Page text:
Italy has become the third nation to declare the Libyan rebel interim council as the only legitimate government in the North African country, dealing a blow to separate diplomatic efforts by Moammar Gadhafi's government, as well as by two of his sons.
In Rome Monday, Foreign Minister Franco Frattini said Italy has decided to recognize the Transitional National Council as the only legitimate representative of the Libyan people. He said Italy plans to send an envoy to the eastern city of Benghazi - where the rebels' government is based - within days.
Italy follows France and Qatar in recognizing the rebel council. Frattini welcomed rebel envoy Ali al-Essawi, who said an idea to replace Mr. Gadhafi with one of his sons is unacceptable.
The New York Times reported that at least two of the Libyan leader's sons have proposed Mr. Gadhafi relinquish power for a transition to constitutional democracy under the direction of his son, Seif al-Islam Gadhafi.
But government spokesman Mussa Ibrahim said Monday that while Libya is ready for a "political solution" with world powers, Mr. Gadhafi's future is non-negotiable. He said Libya could have "elections, referendums, anything" - but that Mr. Gadhafi must lead any political transition.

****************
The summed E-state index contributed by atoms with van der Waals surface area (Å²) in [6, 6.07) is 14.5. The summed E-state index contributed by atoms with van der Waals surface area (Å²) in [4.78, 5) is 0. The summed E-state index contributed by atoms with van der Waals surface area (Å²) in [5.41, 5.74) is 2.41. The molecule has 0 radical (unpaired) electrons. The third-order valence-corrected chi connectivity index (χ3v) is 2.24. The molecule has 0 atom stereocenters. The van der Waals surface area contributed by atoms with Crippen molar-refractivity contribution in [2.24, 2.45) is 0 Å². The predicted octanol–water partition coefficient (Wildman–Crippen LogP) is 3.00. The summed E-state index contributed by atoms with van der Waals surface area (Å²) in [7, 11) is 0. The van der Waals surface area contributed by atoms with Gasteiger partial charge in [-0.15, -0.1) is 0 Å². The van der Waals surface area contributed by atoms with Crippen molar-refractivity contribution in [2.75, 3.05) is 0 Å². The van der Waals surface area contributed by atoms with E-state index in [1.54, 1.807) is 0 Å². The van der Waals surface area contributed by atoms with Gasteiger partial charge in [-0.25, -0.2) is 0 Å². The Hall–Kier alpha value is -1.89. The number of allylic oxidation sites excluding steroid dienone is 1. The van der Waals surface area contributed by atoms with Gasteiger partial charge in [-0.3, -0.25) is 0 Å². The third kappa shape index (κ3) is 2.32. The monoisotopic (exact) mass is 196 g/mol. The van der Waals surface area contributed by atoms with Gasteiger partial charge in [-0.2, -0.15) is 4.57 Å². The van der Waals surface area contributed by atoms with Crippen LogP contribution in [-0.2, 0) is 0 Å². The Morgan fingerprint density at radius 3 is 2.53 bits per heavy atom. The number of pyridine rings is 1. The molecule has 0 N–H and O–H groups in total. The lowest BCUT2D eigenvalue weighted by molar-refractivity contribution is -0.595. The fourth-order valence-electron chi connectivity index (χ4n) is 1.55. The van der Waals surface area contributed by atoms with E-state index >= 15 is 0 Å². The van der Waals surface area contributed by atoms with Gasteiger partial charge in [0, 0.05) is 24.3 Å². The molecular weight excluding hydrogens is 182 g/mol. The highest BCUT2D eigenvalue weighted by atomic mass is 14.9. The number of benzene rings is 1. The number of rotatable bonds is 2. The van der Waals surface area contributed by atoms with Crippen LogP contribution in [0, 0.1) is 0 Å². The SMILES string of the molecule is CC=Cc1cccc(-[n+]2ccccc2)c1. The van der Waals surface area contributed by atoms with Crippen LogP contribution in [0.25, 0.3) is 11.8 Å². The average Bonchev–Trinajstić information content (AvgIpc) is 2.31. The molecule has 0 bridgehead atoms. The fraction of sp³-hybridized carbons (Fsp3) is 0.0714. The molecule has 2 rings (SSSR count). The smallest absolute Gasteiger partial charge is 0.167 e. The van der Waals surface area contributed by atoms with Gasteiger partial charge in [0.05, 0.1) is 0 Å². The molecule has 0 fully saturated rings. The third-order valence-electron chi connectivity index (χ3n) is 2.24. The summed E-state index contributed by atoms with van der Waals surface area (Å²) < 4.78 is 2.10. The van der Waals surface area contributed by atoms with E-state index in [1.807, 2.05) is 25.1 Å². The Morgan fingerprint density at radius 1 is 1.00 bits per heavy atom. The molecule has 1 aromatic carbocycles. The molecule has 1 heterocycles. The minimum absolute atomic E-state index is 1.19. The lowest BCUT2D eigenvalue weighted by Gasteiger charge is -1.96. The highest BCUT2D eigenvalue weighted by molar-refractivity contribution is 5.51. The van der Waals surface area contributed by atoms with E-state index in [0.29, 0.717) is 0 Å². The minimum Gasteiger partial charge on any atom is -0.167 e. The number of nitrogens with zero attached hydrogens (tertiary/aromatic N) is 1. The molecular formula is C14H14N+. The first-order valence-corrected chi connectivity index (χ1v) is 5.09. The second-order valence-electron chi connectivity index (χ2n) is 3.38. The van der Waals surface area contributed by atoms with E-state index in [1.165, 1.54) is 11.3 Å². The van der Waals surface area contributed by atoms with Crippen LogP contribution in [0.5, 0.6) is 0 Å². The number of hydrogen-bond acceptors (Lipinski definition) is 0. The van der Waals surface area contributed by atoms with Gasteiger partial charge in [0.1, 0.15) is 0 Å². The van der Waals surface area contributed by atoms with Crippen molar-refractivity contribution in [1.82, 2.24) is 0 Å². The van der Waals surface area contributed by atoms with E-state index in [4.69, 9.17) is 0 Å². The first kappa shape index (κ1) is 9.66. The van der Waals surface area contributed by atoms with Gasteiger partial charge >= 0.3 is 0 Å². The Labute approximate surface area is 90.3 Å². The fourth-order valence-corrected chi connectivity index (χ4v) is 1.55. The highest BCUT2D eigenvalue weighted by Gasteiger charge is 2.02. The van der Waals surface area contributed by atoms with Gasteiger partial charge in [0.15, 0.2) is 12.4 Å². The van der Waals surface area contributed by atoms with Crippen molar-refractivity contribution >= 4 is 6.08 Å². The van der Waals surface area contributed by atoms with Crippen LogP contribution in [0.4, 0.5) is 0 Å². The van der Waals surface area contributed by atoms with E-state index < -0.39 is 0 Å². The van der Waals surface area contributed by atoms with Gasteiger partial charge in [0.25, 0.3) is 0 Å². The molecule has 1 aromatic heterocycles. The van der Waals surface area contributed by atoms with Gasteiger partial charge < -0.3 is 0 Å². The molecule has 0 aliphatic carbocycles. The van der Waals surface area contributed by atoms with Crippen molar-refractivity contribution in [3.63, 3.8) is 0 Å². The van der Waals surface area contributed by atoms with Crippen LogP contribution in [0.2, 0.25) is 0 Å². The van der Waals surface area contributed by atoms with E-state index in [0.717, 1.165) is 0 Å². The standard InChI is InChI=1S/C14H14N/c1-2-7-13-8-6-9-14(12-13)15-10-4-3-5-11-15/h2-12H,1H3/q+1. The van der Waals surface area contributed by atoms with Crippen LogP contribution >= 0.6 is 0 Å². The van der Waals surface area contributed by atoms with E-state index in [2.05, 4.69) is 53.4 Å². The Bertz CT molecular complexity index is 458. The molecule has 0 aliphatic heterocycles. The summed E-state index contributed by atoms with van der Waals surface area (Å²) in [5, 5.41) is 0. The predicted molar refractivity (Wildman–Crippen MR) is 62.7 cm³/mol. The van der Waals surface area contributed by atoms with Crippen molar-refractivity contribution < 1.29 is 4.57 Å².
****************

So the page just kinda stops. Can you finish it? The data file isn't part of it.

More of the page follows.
State television showed the Libyan leader briefly waving to supporters Monday outside his compound in Tripoli. It was Mr. Gadhafi's first public appearance in more than a week.
In Ankara, acting Libyan Foreign Minister Abdul-Ati al-Obeidi held talks with senior Turkish officials on brokering a cease-fire with opposition forces. Turkey said it expects to host representatives from the rebel national council in the next few days.
Meanwhile, Libyan rebels made gains Monday in a battle for a key oil town. Foreign media reports said the rebels controlled access in and around the eastern town of Brega, where rival forces have been in a standoff for days.
On the western front, troops loyal to leader Moammar Gadhafi used tanks and snipers to keep the city of Misrata under siege.
The International Committee of the Red Cross is appealing to combatants to allow it access to Misrata, the country?s third largest city, where dozens of injuries and deaths are reported from fierce battles.
In London, British Foreign Secretary William Hague said Britain would not arm the rebels but would provide them with needed telecommunications equipment. NATO has assumed command of the military operation to enforce a U.N.-mandated no-fly zone over Libya, which has helped the rebels through airstrikes.
Hague added that an international group coordinating a political response for Libya will gather in the Qatari capital, Doha, next week.
As part of the planned transition to NATO command, the U.S. military was pulling its warplanes from lead position missions Monday and taking a support role.
Some information for this report was provided by AP and Reuters..